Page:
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Unformatted text preview: 6.042/18.062J Mathematics for Computer Science April 26, 2005 Srini Devadas and Eric Lehman Lecture Notes Independence 1 Independent Events Suppose that we ﬂip two fair coins simultaneously on opposite sides of a room. Intu itively, the way one coin lands does not affect the way the other coin lands. The mathe matical concept that captures this intuition is called independence . In particular, events A and B are independent if and only if: Pr ( A ∩ B ) = Pr ( A ) · Pr ( B ) Generally, independence is something you assume in modeling a phenomenon— or wish you could realistically assume. Many useful probability formulas only hold if certain events are independent, so a dash of independence can greatly simplify the analysis of a system. 1.1 Examples Let’s return to the experiment of ﬂipping two fair coins. Let A be the event that the first coin comes up heads, and let B be the event that the second coin is heads. If we assume that A and B are independent, then the probability that both coins come up heads is: Pr ( A ∩ B ) = Pr ( A ) · Pr ( B ) 1 1 = 2 · 2 1 = 4 On the other hand, let C be the event that tomorrow is cloudy and R be the event that tomorrow is rainy. Perhaps Pr ( C ) = 1 / 5 and Pr ( R ) = 1 / 10 around here. If these events were independent, then we could conclude that the probability of a rainy, cloudy day was quite small: Pr ( R ∩ C ) = Pr ( R ) · Pr ( C ) 1 1 = 5 · 10 1 = 50 Unfortunately, these events are definitely not independent; in particular, every rainy day is cloudy. Thus, the probability of a rainy, cloudy day is actually 1 / 10 . 2 Independence 1.2 Working with Independence There is another way to think about independence that you may find more intuitive. According to the definition, events A and B are independent if and only if: Pr ( A ∩ B ) = Pr ( A ) · Pr ( B ) . The equation on the left always holds if Pr ( B ) = 0 . Otherwise, we can divide both sides by Pr ( B ) and use the definition of conditional probability to obtain an alternative definition of independence: Pr ( A  B ) = Pr ( A ) or Pr ( B ) = 0 This equation says that events A and B are independent if the probability of A is unaf fected by the fact that B happens. In these terms, the two coin tosses of the previous section were independent, because the probability that one coin comes up heads is un affected by the fact that the other came up heads. Turning to our other example, the probability of clouds in the sky is strongly affected by the fact that it is raining. So, as we noted before, these events are not independent. 1.3 Some Intuition Suppose that A and B are disjoint events, as shown in the figure below. A B Are these events independent? Let’s check. On one hand, we know Pr ( A ∩ B ) = 0 because A ∩ B contains no outcomes. On the other hand, we have Pr ( A ) · Pr ( B ) > 0 except in degenerate cases where A or B has zero probability. Thus, disjointness and inde pendence are very different ideas ....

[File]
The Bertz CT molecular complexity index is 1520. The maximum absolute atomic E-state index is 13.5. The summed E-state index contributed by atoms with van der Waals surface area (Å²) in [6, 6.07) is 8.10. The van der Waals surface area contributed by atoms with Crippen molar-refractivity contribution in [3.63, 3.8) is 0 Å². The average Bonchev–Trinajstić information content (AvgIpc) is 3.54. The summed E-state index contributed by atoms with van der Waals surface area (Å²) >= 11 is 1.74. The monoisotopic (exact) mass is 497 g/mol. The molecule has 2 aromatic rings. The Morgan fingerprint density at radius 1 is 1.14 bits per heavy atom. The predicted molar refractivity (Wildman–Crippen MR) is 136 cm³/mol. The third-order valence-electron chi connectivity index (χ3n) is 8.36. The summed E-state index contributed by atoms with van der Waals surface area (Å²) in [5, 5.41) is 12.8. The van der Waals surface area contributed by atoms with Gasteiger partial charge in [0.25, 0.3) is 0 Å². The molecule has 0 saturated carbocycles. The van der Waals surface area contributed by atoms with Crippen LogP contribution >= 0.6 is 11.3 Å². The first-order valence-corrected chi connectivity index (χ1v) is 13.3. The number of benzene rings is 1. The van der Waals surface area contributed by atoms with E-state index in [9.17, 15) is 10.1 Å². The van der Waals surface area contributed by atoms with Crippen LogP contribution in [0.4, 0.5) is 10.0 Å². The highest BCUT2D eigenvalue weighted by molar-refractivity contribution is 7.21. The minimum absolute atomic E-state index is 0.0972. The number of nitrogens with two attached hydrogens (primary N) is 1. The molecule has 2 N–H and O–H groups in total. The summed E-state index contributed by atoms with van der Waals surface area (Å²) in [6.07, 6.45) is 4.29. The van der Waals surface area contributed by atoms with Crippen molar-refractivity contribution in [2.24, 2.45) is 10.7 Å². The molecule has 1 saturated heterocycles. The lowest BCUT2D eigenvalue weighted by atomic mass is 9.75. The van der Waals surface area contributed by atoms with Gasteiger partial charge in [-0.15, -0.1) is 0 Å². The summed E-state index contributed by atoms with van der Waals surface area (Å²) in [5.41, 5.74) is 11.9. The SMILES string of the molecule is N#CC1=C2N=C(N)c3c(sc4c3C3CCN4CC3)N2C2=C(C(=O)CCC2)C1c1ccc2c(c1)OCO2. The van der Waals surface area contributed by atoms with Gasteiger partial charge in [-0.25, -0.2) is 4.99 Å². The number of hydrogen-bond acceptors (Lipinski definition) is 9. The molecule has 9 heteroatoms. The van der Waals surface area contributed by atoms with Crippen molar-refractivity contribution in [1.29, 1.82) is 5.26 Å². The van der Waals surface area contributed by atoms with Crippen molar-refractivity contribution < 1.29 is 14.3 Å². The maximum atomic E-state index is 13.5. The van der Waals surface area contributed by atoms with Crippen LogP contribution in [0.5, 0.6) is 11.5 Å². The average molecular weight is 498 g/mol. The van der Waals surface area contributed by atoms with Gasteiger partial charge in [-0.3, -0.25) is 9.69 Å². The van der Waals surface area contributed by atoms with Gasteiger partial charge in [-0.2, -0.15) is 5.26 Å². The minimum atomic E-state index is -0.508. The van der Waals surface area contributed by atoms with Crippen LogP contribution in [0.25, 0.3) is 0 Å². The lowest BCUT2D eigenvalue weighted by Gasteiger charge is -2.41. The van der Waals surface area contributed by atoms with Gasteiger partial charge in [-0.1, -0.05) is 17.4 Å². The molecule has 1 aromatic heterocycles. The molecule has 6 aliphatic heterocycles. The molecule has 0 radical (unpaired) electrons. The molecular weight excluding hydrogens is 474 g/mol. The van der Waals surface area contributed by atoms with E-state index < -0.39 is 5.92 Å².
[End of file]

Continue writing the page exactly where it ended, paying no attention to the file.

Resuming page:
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 Spring '11
 Dr.EricLehman
 Computer Science, The Land, Probability theory, mutual independence

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